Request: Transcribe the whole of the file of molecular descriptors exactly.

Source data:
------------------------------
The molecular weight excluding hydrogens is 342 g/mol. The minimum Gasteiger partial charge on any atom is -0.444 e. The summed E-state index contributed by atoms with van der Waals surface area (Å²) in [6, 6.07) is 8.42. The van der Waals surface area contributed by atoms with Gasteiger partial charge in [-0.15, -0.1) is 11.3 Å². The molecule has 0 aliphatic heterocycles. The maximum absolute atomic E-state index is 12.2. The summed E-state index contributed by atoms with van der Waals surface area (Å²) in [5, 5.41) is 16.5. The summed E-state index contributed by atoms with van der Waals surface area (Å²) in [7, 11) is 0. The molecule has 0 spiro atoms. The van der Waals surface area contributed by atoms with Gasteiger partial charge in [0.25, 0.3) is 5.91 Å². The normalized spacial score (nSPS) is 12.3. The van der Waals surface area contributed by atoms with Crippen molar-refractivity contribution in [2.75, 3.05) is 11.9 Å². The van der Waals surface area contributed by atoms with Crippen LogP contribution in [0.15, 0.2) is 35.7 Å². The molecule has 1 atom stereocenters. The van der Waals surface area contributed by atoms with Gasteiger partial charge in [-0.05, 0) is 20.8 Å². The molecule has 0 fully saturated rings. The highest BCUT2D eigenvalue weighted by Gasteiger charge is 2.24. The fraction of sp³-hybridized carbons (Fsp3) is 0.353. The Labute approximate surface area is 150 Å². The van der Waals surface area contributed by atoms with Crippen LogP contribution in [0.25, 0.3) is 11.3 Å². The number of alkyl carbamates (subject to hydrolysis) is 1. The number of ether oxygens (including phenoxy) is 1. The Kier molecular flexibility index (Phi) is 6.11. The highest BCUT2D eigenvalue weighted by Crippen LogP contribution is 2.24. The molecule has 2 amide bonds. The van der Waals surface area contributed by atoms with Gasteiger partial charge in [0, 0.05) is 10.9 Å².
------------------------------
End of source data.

The molecular weight excluding hydrogens is 342 g/mol. The minimum Gasteiger partial charge on any atom is -0.444 e. The summed E-state index contributed by atoms with van der Waals surface area (Å²) in [6, 6.07) is 8.42. The van der Waals surface area contributed by atoms with Gasteiger partial charge in [-0.15, -0.1) is 11.3 Å². The molecule has 0 aliphatic heterocycles. The maximum absolute atomic E-state index is 12.2. The summed E-state index contributed by atoms with van der Waals surface area (Å²) in [5, 5.41) is 16.5. The summed E-state index contributed by atoms with van der Waals surface area (Å²) in [7, 11) is 0. The molecule has 0 spiro atoms. The van der Waals surface area contributed by atoms with Gasteiger partial charge in [0.25, 0.3) is 5.91 Å². The normalized spacial score (nSPS) is 12.3. The van der Waals surface area contributed by atoms with Crippen molar-refractivity contribution in [2.75, 3.05) is 11.9 Å². The van der Waals surface area contributed by atoms with Crippen LogP contribution in [0.15, 0.2) is 35.7 Å². The molecule has 1 atom stereocenters. The van der Waals surface area contributed by atoms with Gasteiger partial charge in [-0.05, 0) is 20.8 Å². The molecule has 0 fully saturated rings. The highest BCUT2D eigenvalue weighted by Gasteiger charge is 2.24. The fraction of sp³-hybridized carbons (Fsp3) is 0.353. The Labute approximate surface area is 150 Å². The van der Waals surface area contributed by atoms with Crippen LogP contribution in [0.25, 0.3) is 11.3 Å². The number of alkyl carbamates (subject to hydrolysis) is 1. The number of ether oxygens (including phenoxy) is 1. The Kier molecular flexibility index (Phi) is 6.11. The highest BCUT2D eigenvalue weighted by Crippen LogP contribution is 2.24. The molecule has 2 amide bonds. The van der Waals surface area contributed by atoms with Gasteiger partial charge in [0, 0.05) is 10.9 Å².